A natural extension of taxing waste generation is directly charging consumers for the waste they produce or put out for collection beyond a certain limit. The concept is controversial, but direct charging forms an integral part of waste management systems elsewhere in Europe, in countries like Germany and France, and it does have support, with Marshall stating: “The behaviour change it pushes is the kind that the UK will need to take to make the next step towards consistently high recycling levels”.
Part of the sensitivity in the UK that surrounds direct charging derives from the perception many residents have regarding waste and council tax. The negative reaction to the news that more than half of local authorities have introduced charging for green waste collection, levying £73.9 million in 2016/17, is an example of how much work there is to do to prepare the ground for a more extensive direct charging regime.
How can councils begin to grapple with the issue? “A first step might be to highlight the specific cost of waste services on the council tax bill – not on the accompanying leaflets, the actual bill itself – so people can see what good value it actually is,” says Marshall. “This could also be a useful first step towards direct charging as well and part of the transition to that system of funding.”
Keeping costs down
Reduced funding in recent years has led councils to seek efficiency gains wherever they can find them, though there is only so much you can cut from a waste service before its quality is adversely affected. Increasingly, councils are moving to – or at least considering – reduced residual waste collections or reduced bin sizes, as a way to decrease the amount of waste sent for disposal, avoiding landfill tax, and increase recycling rates.
Many councils that have moved to reduced collections have experienced efficiency gains and increased recycling: Powys, for example, saw a 13.8 per cent drop in residual waste collected and a 6.5 per cent increase in recycling in the first 12 months after it moved to three- weekly collections in 2015/16, while saving £360,000 on collection costs and £230,000 on disposal. However, some have experienced backlash and resistance from residents unhappy at the prospect of having a reduced collection.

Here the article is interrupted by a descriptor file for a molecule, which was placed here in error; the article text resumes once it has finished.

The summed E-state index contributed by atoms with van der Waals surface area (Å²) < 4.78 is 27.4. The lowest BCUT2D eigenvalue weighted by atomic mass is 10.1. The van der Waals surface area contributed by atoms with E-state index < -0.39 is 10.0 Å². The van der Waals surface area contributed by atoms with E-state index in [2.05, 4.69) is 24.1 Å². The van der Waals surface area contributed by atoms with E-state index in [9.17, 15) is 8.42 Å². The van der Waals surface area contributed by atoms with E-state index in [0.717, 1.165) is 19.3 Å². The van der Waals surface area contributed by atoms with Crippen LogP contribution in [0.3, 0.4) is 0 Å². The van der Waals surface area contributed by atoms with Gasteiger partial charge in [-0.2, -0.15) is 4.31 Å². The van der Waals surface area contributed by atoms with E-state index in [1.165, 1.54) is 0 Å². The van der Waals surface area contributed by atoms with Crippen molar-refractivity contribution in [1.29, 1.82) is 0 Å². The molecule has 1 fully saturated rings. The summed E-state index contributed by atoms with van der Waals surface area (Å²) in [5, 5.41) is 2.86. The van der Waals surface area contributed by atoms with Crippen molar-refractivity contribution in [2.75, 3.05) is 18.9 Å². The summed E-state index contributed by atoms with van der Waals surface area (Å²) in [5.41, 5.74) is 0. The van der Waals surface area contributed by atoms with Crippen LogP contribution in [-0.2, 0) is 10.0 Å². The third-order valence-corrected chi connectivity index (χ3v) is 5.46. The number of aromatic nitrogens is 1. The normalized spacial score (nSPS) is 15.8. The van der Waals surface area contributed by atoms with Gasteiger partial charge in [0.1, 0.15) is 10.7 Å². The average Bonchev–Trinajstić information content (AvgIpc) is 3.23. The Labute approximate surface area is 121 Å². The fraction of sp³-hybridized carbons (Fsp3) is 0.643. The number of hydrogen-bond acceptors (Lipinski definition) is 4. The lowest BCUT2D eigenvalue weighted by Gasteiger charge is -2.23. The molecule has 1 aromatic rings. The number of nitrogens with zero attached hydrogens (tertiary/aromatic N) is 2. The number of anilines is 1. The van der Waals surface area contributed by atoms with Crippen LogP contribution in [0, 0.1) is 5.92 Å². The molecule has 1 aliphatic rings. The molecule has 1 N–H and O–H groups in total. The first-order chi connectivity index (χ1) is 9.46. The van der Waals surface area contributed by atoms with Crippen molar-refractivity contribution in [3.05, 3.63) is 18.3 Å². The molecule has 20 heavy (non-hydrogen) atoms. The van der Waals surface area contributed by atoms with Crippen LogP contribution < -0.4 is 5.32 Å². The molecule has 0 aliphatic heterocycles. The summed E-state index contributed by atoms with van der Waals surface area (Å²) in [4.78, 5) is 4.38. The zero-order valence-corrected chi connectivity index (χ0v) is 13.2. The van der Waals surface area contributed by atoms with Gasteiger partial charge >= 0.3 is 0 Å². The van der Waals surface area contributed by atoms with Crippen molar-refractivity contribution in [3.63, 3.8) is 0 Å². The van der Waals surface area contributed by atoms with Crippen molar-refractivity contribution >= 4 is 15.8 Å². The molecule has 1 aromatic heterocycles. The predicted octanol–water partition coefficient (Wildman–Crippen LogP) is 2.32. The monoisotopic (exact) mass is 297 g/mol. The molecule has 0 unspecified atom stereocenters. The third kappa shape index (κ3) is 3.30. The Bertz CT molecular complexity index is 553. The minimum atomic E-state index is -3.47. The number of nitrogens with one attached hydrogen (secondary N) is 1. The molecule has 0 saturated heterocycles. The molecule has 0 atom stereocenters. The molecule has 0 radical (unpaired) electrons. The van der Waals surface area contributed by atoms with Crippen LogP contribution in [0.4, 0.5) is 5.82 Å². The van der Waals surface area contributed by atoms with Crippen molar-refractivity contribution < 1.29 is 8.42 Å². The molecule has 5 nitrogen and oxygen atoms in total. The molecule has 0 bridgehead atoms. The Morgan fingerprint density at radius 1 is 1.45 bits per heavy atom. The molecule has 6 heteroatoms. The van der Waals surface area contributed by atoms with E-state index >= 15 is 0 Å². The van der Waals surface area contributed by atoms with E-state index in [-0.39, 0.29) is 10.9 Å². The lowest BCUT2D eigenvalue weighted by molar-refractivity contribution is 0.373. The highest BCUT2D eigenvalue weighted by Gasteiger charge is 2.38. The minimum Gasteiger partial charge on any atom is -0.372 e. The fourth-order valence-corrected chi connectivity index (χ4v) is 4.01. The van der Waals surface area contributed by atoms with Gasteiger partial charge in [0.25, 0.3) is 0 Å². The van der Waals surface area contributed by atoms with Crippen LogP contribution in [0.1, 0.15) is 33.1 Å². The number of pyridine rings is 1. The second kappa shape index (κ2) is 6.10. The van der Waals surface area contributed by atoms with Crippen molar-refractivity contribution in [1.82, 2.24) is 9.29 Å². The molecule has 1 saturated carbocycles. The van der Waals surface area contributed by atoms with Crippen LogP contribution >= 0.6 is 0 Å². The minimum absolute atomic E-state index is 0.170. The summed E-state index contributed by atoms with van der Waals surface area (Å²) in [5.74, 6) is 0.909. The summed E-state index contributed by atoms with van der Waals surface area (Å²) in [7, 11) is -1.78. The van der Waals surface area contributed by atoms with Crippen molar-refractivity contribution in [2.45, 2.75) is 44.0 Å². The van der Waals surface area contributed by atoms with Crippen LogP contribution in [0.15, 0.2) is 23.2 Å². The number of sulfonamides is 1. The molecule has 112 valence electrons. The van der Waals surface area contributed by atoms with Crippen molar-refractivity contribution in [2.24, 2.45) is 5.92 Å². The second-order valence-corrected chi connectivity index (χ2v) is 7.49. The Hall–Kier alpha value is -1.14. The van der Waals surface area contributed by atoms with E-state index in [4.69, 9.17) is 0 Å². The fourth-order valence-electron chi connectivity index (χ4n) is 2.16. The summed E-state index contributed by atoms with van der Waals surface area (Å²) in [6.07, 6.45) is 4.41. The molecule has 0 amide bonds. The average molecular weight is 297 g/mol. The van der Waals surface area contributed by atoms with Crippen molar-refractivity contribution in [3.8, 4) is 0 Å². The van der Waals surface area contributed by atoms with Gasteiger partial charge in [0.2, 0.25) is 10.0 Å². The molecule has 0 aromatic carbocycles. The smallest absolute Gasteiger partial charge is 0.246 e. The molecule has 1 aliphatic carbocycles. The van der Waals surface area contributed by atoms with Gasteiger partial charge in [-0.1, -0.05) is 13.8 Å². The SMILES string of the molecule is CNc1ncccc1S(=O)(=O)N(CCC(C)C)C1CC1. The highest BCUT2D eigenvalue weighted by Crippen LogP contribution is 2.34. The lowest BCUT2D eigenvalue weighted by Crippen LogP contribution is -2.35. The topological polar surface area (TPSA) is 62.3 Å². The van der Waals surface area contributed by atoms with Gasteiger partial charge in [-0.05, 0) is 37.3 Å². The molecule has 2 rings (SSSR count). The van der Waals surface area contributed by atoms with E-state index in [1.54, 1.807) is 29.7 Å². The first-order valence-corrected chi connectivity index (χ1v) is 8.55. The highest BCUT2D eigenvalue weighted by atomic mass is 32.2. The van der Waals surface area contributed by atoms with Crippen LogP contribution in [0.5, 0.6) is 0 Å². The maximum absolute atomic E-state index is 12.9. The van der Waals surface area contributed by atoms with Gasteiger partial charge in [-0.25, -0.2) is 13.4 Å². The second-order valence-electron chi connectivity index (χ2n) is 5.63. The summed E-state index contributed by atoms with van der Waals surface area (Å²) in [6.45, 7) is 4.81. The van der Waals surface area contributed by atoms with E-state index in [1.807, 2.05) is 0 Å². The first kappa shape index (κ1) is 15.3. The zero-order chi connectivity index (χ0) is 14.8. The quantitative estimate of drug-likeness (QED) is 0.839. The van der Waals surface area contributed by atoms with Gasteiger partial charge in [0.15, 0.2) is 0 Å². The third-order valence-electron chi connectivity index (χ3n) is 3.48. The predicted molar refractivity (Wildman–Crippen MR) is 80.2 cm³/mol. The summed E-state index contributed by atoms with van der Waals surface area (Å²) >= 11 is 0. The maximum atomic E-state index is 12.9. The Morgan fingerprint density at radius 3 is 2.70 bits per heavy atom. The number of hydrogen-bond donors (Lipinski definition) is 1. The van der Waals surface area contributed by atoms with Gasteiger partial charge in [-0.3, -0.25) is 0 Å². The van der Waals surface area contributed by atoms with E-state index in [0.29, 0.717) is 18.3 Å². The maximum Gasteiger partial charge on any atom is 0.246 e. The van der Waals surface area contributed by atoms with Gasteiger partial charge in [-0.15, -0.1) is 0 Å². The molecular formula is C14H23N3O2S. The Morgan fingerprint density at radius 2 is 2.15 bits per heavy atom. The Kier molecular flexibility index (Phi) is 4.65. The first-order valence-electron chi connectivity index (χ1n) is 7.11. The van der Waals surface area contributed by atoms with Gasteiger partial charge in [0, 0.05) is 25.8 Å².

Another proposed way to increase the efficiency of LA waste services is to introduce greater consistency and harmonisation in recycling collections across and between councils. In September 2016, WRAP produced its ‘Framework for Greater Consistency in Household Recycling for England’, which recommends that every English resident should be able to recycle the same set of core materials, harmonising the current patchwork of different systems across the country.
Sue Reed, WRAP’s Programme Area Manager for Collections and Recycling, states that greater consistency has the potential to deliver a financial benefit to councils “of up to £400 million over eight years”, though she does recognise the financial difficulty that many local authorities would have in switching to a standard model.
How soon is now?
That we are finally having a conversation about local authority funding is positive, but time is money, and given the higher targets that local authorities will soon be chasing, changes will need to be implemented with a degree of urgency.
Acknowledging that “we can’t wait too long”, Marshall suggests that the UK Resources and Waste Strategy (due later in 2018) and the CEP could jointly provide “the biggest push for household waste since the Environmental Protection Act 1990” – but he says they must be accompanied by adequate funding levels if they aren’t to fall short under the strain.
The long-term financial sustainability of the local authority waste management system must be ensured to reinvigorate the momentum towards higher recycling – and councils must be ready to fight their corner to ensure that new funding regimes work for them.